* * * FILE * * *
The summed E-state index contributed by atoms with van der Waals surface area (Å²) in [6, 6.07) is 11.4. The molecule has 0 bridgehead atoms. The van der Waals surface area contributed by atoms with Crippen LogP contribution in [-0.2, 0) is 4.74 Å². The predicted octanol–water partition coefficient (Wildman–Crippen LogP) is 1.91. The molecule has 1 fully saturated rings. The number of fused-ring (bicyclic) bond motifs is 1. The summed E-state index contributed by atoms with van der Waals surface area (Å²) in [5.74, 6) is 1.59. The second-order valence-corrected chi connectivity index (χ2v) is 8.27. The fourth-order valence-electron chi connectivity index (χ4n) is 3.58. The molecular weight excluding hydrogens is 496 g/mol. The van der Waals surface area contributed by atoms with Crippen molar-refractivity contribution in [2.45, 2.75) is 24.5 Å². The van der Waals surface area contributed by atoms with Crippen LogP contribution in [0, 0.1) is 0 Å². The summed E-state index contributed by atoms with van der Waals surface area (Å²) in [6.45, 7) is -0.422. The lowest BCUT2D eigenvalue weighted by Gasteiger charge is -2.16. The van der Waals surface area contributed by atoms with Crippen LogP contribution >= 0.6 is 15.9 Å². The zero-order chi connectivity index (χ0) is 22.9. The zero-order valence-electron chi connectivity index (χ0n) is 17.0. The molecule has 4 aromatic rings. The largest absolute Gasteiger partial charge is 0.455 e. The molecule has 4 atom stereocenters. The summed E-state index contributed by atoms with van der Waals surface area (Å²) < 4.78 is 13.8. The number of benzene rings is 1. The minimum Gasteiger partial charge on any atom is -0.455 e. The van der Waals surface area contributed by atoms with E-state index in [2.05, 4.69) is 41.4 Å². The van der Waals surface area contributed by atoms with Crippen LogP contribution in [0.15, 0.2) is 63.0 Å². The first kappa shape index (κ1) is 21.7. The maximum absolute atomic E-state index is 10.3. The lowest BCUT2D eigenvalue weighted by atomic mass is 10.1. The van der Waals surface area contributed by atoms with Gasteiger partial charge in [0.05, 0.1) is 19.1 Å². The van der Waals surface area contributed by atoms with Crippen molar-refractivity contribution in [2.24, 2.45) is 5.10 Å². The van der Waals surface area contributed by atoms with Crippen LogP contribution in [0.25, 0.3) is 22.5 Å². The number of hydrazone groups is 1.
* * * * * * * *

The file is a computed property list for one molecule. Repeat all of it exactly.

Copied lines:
The summed E-state index contributed by atoms with van der Waals surface area (Å²) in [6, 6.07) is 11.4. The molecule has 0 bridgehead atoms. The van der Waals surface area contributed by atoms with Crippen LogP contribution in [-0.2, 0) is 4.74 Å². The predicted octanol–water partition coefficient (Wildman–Crippen LogP) is 1.91. The molecule has 1 fully saturated rings. The number of fused-ring (bicyclic) bond motifs is 1. The summed E-state index contributed by atoms with van der Waals surface area (Å²) in [5.74, 6) is 1.59. The second-order valence-corrected chi connectivity index (χ2v) is 8.27. The fourth-order valence-electron chi connectivity index (χ4n) is 3.58. The molecular weight excluding hydrogens is 496 g/mol. The van der Waals surface area contributed by atoms with Crippen molar-refractivity contribution in [2.45, 2.75) is 24.5 Å². The van der Waals surface area contributed by atoms with Crippen LogP contribution in [0, 0.1) is 0 Å². The summed E-state index contributed by atoms with van der Waals surface area (Å²) in [6.45, 7) is -0.422. The lowest BCUT2D eigenvalue weighted by Gasteiger charge is -2.16. The van der Waals surface area contributed by atoms with Crippen LogP contribution >= 0.6 is 15.9 Å². The zero-order chi connectivity index (χ0) is 22.9. The zero-order valence-electron chi connectivity index (χ0n) is 17.0. The molecule has 4 aromatic rings. The largest absolute Gasteiger partial charge is 0.455 e. The molecule has 4 atom stereocenters. The summed E-state index contributed by atoms with van der Waals surface area (Å²) < 4.78 is 13.8. The number of benzene rings is 1. The minimum Gasteiger partial charge on any atom is -0.455 e. The van der Waals surface area contributed by atoms with E-state index in [2.05, 4.69) is 41.4 Å². The van der Waals surface area contributed by atoms with Crippen LogP contribution in [0.15, 0.2) is 63.0 Å². The first kappa shape index (κ1) is 21.7. The maximum absolute atomic E-state index is 10.3. The lowest BCUT2D eigenvalue weighted by atomic mass is 10.1. The van der Waals surface area contributed by atoms with Gasteiger partial charge in [0.05, 0.1) is 19.1 Å². The van der Waals surface area contributed by atoms with Crippen molar-refractivity contribution in [2.24, 2.45) is 5.10 Å². The van der Waals surface area contributed by atoms with Crippen LogP contribution in [0.25, 0.3) is 22.5 Å². The number of hydrazone groups is 1.